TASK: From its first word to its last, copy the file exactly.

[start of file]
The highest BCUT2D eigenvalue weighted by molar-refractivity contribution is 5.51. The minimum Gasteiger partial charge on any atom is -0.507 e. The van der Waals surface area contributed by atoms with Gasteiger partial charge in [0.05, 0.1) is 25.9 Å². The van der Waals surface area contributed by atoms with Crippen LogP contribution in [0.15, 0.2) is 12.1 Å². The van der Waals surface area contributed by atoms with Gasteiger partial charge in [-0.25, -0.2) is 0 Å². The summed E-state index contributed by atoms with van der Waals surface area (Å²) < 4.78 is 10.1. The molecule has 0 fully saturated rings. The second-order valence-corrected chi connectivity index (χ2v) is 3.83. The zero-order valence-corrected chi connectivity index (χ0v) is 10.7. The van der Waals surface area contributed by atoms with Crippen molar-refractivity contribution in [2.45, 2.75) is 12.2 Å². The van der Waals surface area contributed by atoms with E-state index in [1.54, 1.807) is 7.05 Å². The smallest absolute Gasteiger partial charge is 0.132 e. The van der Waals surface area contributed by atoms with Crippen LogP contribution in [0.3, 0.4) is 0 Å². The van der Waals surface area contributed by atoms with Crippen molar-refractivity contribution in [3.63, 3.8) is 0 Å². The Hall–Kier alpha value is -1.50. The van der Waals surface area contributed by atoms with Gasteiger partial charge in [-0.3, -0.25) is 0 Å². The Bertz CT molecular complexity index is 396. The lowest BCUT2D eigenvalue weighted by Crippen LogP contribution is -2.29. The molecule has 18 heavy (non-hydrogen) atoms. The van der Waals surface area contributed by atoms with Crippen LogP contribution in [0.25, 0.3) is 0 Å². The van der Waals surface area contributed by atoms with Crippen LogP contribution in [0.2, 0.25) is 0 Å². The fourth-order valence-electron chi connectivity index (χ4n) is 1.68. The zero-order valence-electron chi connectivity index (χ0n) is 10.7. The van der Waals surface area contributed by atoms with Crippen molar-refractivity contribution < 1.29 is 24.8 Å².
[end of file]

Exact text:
The highest BCUT2D eigenvalue weighted by molar-refractivity contribution is 5.51. The minimum Gasteiger partial charge on any atom is -0.507 e. The van der Waals surface area contributed by atoms with Gasteiger partial charge in [0.05, 0.1) is 25.9 Å². The van der Waals surface area contributed by atoms with Crippen LogP contribution in [0.15, 0.2) is 12.1 Å². The van der Waals surface area contributed by atoms with Gasteiger partial charge in [-0.25, -0.2) is 0 Å². The summed E-state index contributed by atoms with van der Waals surface area (Å²) < 4.78 is 10.1. The molecule has 0 fully saturated rings. The second-order valence-corrected chi connectivity index (χ2v) is 3.83. The zero-order valence-corrected chi connectivity index (χ0v) is 10.7. The van der Waals surface area contributed by atoms with Crippen molar-refractivity contribution in [2.45, 2.75) is 12.2 Å². The van der Waals surface area contributed by atoms with E-state index in [1.54, 1.807) is 7.05 Å². The smallest absolute Gasteiger partial charge is 0.132 e. The van der Waals surface area contributed by atoms with Crippen LogP contribution in [0.3, 0.4) is 0 Å². The van der Waals surface area contributed by atoms with Crippen molar-refractivity contribution in [3.63, 3.8) is 0 Å². The Hall–Kier alpha value is -1.50. The van der Waals surface area contributed by atoms with Gasteiger partial charge in [-0.3, -0.25) is 0 Å². The Bertz CT molecular complexity index is 396. The lowest BCUT2D eigenvalue weighted by Crippen LogP contribution is -2.29. The molecule has 18 heavy (non-hydrogen) atoms. The van der Waals surface area contributed by atoms with Crippen LogP contribution in [0.25, 0.3) is 0 Å². The van der Waals surface area contributed by atoms with Crippen LogP contribution in [0.2, 0.25) is 0 Å². The fourth-order valence-electron chi connectivity index (χ4n) is 1.68. The zero-order valence-electron chi connectivity index (χ0n) is 10.7. The van der Waals surface area contributed by atoms with Crippen molar-refractivity contribution < 1.29 is 24.8 Å².